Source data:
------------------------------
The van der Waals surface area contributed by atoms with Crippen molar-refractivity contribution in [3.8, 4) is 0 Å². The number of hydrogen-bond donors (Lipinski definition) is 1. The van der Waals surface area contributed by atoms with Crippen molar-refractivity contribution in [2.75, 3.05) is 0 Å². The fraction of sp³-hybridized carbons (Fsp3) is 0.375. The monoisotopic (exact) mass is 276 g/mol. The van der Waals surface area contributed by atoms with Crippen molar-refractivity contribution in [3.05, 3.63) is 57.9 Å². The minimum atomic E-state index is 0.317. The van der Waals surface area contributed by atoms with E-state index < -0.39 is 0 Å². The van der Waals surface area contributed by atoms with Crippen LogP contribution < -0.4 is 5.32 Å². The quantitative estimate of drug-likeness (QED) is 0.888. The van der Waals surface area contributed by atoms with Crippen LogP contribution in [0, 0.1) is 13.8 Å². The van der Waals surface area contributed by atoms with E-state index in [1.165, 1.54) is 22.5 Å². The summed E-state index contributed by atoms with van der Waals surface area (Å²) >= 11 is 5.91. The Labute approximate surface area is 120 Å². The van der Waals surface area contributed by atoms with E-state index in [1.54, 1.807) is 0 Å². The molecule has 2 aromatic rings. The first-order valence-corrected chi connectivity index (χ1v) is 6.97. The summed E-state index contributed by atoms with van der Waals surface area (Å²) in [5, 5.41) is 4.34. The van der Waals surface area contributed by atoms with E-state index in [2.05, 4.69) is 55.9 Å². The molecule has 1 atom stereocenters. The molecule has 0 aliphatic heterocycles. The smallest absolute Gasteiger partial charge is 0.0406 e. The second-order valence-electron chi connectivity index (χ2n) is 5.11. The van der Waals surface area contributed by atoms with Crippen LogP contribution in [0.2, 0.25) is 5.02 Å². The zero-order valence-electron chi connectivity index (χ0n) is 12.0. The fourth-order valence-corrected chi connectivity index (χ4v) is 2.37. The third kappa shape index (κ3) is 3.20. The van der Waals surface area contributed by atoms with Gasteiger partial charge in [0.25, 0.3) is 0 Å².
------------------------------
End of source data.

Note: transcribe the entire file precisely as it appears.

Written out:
The van der Waals surface area contributed by atoms with Crippen molar-refractivity contribution in [3.8, 4) is 0 Å². The number of hydrogen-bond donors (Lipinski definition) is 1. The van der Waals surface area contributed by atoms with Crippen molar-refractivity contribution in [2.75, 3.05) is 0 Å². The fraction of sp³-hybridized carbons (Fsp3) is 0.375. The monoisotopic (exact) mass is 276 g/mol. The van der Waals surface area contributed by atoms with Crippen molar-refractivity contribution in [3.05, 3.63) is 57.9 Å². The minimum atomic E-state index is 0.317. The van der Waals surface area contributed by atoms with E-state index < -0.39 is 0 Å². The van der Waals surface area contributed by atoms with Crippen LogP contribution < -0.4 is 5.32 Å². The quantitative estimate of drug-likeness (QED) is 0.888. The van der Waals surface area contributed by atoms with Crippen LogP contribution in [0, 0.1) is 13.8 Å². The van der Waals surface area contributed by atoms with E-state index in [1.165, 1.54) is 22.5 Å². The summed E-state index contributed by atoms with van der Waals surface area (Å²) >= 11 is 5.91. The Labute approximate surface area is 120 Å². The van der Waals surface area contributed by atoms with E-state index in [1.54, 1.807) is 0 Å². The molecule has 2 aromatic rings. The first-order valence-corrected chi connectivity index (χ1v) is 6.97. The summed E-state index contributed by atoms with van der Waals surface area (Å²) in [5, 5.41) is 4.34. The van der Waals surface area contributed by atoms with E-state index in [2.05, 4.69) is 55.9 Å². The molecule has 1 atom stereocenters. The molecule has 0 aliphatic heterocycles. The smallest absolute Gasteiger partial charge is 0.0406 e. The second-order valence-electron chi connectivity index (χ2n) is 5.11. The van der Waals surface area contributed by atoms with Crippen LogP contribution in [0.2, 0.25) is 5.02 Å². The zero-order valence-electron chi connectivity index (χ0n) is 12.0. The fourth-order valence-corrected chi connectivity index (χ4v) is 2.37. The third kappa shape index (κ3) is 3.20. The van der Waals surface area contributed by atoms with Gasteiger partial charge in [0.25, 0.3) is 0 Å².